The DNS cache stores the IP address of every website you visit. Storing this information where the browser can find it quickly allows faster connections. However, there are reasons to flush your DNS, including protecting your browsing history and helping resolve certain errors. You can flush your DNS in Windows, OS X and Linux using the command prompt.
Anyone with access to your computer can look at your DNS cache and see what websites you've visited. Launching the Windows command prompt and entering "ipconfig /displaydns" reveals every entry in your cache. Once you've cleared your cache, it's empty except for things that update automatically, such as anti-virus or email clients checking for messages.
Clear Bad Connections
There isn't a separate listing for bad IP responses, so all the bad connections get lumped in with the good ones. If for some reason you have the wrong IP address in your cache, flushing your DNS removes the bad entry and makes the browser pull the correct IP entry. Reasons that your DNS might have the wrong entry for a website can include a virus or other malware, an error with your ISP or the website you're visiting changed IP addresses since your last visit.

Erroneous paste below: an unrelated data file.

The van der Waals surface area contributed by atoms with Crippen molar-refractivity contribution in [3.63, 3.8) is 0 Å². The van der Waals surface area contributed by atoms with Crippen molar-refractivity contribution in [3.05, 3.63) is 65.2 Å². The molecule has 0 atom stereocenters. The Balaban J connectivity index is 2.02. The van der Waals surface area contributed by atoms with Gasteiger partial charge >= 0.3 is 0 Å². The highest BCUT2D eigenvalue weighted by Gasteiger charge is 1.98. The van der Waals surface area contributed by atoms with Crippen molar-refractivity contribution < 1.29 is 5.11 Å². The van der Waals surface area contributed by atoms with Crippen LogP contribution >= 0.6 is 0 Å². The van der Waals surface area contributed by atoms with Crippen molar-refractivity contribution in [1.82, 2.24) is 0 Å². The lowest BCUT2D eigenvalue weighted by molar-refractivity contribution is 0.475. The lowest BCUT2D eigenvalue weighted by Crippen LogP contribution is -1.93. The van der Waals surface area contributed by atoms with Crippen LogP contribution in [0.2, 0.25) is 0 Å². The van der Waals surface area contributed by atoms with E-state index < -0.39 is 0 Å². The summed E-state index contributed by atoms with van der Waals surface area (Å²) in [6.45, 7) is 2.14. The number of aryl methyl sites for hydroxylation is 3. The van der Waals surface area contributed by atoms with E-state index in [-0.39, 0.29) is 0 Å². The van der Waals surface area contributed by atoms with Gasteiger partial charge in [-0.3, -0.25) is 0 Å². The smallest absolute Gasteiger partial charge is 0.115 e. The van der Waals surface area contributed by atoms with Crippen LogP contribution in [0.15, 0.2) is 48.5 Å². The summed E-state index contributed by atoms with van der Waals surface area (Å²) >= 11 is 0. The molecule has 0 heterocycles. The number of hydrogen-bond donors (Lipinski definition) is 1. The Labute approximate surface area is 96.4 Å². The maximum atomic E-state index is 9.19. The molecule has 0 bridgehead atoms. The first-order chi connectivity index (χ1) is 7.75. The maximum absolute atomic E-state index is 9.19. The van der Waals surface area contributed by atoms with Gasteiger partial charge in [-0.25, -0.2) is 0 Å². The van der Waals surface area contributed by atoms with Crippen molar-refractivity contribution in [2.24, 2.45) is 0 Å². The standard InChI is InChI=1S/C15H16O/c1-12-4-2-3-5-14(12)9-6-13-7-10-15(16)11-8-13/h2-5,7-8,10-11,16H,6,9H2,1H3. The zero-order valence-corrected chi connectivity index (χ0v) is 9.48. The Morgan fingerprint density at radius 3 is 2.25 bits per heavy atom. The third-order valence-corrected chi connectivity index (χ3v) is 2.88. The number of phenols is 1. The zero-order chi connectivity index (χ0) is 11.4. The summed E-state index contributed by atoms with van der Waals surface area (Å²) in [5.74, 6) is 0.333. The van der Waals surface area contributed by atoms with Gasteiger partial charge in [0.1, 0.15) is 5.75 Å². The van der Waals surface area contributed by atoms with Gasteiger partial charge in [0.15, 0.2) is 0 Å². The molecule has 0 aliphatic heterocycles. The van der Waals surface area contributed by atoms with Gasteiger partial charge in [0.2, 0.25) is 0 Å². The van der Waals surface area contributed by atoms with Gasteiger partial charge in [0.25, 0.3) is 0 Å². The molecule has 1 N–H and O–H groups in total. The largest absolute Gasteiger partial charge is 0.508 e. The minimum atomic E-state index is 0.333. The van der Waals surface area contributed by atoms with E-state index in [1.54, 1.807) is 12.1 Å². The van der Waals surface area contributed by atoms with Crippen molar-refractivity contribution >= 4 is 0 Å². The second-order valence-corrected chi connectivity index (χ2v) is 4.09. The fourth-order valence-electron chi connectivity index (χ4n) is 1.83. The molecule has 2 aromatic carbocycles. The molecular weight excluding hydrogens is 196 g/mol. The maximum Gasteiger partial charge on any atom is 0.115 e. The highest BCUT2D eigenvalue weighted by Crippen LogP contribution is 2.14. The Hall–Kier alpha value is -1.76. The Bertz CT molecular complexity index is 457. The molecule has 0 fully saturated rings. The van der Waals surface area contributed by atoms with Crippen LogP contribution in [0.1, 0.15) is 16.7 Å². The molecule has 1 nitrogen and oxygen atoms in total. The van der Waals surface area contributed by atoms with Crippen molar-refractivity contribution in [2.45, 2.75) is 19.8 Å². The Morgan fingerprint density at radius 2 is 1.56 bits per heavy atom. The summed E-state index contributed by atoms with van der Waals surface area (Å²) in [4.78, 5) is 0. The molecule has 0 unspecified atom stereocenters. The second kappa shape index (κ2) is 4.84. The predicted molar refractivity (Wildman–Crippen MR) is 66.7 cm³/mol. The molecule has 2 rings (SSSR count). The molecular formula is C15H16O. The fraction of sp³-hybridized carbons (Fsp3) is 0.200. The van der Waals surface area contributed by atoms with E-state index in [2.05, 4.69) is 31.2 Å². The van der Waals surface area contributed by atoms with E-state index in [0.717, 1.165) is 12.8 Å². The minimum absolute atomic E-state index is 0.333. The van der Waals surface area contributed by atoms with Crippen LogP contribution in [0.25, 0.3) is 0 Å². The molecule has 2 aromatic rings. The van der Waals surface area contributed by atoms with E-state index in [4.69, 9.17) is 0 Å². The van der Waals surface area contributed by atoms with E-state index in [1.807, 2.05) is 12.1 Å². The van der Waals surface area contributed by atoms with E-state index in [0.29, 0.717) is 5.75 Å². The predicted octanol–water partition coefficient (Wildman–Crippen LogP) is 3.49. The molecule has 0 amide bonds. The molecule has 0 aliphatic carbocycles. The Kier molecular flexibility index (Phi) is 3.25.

Remove Old DNS Data
There's more than one DNS provider out there. For instance, Google provides a DNS cache and resolution service; another DNS option is Open DNS. Even after you've changed your DNS, if your cache is full of frequently viewed websites from your old DNS, the browser is going to pull from the cache — not the new service. By getting the cache cleared, you start pulling from the new DNS.
Clearing the DNS in any system requires you open a command prompt window. In Windows, open the terminal by pressing the Windows key and the "R" key; type "cmd" and hit the "Enter" key. To clear your DNS, enter "ipconfig /flushdns"; when it's done, you'll see a message displaying your successful flush. In OS X, open your terminal window and enter "dscacheutil -flushcache." For Linux users, the command is "/etc/rc.d/init.d/nscd restart".